The Mellon Foundation made a $500,000 commitment to Project Pericles to support a Periclean Faculty Leadership (PFL)™ Program in the Humanities.
In collaboration with community partners, Periclean Faculty Leaders (PFLs) will create new courses across the humanities that incorporate community-based projects addressing six grand challenges: Climate Change, Education Access, Immigration, Mass Incarceration, Race and Inequality, and Voter Engagement. The PFL Program encourages campuses to incorporate civic engagement into the curriculum while empowering students to use their academic knowledge to tackle real-world problems.
The grant from the Mellon Foundation will support 62 faculty members across 31 Periclean campuses reaching thousands of students and more than 50 community organizations. “This national initiative will have a profound impact on our campuses while benefiting local communities and bringing resources to bear on truly pressing problems,” said Jan Liss, Project Pericles’ Executive Director. “We appreciate the Mellon Foundation’s support for this initiative and for recognizing the power of the PFL Program to highlight the relevancy of the humanities.”
As part of this signature program, Project Pericles will have two PFLs on each of our 31 Periclean campuses. The first cohort will teach courses in 2020-2021 with the second round of PFLs teaching in 2021-2022. Presidents, Provosts, and Program Directors will nominate faculty members with demonstrated leadership potential who can make a significant contribution on their campuses and in their communities. Outside evaluators then review all applications before final selections are made.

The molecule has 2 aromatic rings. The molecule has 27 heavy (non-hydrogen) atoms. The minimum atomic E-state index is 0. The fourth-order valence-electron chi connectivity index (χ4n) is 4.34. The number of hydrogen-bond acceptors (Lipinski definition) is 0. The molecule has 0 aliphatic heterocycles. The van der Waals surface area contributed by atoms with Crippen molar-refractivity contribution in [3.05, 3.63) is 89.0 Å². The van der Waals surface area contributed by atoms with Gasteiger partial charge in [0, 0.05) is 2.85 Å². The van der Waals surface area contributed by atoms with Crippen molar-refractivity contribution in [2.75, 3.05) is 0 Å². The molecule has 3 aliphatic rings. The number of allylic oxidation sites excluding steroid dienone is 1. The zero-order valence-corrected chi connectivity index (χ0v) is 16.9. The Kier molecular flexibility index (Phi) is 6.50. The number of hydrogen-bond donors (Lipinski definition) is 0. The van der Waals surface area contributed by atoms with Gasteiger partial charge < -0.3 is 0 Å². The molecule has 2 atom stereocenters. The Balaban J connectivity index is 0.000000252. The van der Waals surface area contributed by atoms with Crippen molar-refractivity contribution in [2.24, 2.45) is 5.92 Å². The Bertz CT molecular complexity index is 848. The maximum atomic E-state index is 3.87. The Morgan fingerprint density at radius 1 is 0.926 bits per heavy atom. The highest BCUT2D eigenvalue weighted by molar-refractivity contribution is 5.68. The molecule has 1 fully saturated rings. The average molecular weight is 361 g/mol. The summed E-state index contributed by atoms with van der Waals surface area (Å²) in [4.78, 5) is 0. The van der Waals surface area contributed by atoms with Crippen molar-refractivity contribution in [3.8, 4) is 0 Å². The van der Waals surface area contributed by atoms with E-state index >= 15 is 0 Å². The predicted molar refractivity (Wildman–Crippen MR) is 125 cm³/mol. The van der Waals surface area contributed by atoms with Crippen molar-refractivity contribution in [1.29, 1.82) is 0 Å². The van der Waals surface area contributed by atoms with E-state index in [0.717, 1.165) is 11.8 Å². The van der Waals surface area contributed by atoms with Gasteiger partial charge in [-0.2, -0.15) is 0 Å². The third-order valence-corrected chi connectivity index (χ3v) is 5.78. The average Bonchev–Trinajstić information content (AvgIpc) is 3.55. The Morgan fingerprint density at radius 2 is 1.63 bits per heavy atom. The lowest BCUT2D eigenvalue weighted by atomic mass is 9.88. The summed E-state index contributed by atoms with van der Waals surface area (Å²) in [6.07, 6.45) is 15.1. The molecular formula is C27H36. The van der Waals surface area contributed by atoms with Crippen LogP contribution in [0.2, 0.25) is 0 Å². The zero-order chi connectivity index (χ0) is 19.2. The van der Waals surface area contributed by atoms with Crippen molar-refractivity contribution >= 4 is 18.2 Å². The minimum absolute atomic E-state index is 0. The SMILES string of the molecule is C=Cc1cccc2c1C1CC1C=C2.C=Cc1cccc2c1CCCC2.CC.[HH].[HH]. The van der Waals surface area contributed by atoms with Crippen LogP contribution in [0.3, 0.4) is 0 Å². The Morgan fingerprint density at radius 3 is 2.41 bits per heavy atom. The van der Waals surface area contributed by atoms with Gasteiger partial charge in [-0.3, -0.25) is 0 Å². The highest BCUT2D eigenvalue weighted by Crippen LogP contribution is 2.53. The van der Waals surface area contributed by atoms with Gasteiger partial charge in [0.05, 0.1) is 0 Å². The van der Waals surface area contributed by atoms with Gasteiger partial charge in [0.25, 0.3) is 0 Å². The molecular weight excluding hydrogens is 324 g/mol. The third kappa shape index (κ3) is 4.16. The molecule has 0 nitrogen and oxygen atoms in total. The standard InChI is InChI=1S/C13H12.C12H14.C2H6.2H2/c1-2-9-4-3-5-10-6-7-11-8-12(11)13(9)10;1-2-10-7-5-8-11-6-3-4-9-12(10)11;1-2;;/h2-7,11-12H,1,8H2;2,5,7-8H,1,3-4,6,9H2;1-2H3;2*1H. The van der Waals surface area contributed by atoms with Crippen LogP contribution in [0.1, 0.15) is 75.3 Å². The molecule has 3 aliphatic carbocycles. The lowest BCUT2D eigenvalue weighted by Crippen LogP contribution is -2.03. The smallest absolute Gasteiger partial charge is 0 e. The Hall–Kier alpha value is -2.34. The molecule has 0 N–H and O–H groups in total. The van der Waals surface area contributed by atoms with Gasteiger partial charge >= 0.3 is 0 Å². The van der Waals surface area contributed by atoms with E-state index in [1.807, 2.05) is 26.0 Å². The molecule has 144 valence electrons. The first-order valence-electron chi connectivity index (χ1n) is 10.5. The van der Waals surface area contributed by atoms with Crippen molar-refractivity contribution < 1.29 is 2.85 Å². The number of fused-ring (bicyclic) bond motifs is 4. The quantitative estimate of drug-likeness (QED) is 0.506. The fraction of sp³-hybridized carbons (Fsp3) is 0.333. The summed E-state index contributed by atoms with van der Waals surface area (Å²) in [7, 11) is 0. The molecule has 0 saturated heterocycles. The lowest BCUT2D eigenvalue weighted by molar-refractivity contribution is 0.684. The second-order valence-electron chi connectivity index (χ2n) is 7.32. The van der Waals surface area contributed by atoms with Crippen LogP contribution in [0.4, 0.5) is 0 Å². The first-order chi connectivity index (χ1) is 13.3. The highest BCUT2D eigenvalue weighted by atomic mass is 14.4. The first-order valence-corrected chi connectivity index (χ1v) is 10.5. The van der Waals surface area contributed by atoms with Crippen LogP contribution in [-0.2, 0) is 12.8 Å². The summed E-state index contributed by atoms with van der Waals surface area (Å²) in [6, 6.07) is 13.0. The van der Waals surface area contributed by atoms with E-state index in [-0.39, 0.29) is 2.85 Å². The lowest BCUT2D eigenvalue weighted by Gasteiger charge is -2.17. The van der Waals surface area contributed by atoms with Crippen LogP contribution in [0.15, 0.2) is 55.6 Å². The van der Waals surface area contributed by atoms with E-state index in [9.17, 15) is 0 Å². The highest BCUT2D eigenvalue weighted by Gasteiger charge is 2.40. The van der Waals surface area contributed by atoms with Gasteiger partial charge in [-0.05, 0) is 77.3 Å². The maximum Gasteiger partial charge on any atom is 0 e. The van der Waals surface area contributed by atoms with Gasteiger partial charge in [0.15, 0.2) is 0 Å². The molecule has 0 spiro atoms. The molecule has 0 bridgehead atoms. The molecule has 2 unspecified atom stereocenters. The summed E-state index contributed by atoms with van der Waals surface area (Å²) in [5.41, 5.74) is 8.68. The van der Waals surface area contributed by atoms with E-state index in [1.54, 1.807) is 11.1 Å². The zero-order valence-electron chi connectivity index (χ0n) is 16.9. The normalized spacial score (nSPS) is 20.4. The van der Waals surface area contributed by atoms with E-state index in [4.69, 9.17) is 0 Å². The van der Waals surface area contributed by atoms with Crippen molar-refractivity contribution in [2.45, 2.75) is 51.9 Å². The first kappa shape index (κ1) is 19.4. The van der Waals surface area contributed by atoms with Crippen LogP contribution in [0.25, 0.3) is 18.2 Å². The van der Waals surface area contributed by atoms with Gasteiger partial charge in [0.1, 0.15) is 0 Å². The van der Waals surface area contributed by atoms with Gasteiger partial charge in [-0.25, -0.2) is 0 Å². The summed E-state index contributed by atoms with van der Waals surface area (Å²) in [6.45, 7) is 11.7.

In addition to designing, teaching, and evaluating civic engagement courses in collaboration with community partners, other features of the program include:
• Peer mentoring and review—Faculty members will select a peer PFL from another institution, and they will consult with each other as they prepare for, teach, and evaluate their courses.
• Opportunities for faculty and course development—Project Pericles will organize meetings for PFLs in conjunction with national conferences for collaboration, feedback, and sharing best practices.
• Support through a network of civically engaged faculty leaders—By focusing on the humanities and offering two consecutive rounds of PFLs, strong cohorts will collaborate within and between our member institutions, and more widely to advance public scholarship nationally.
Project Pericles shares with The Andrew W. Mellon Foundation the goal of supporting the humanities, and the liberal arts more generally, in long-term sustainable ways, and of clearly demonstrating their relevancy in addressing real-world concerns. We look forward to working with our member campuses over the next three years on this powerful program.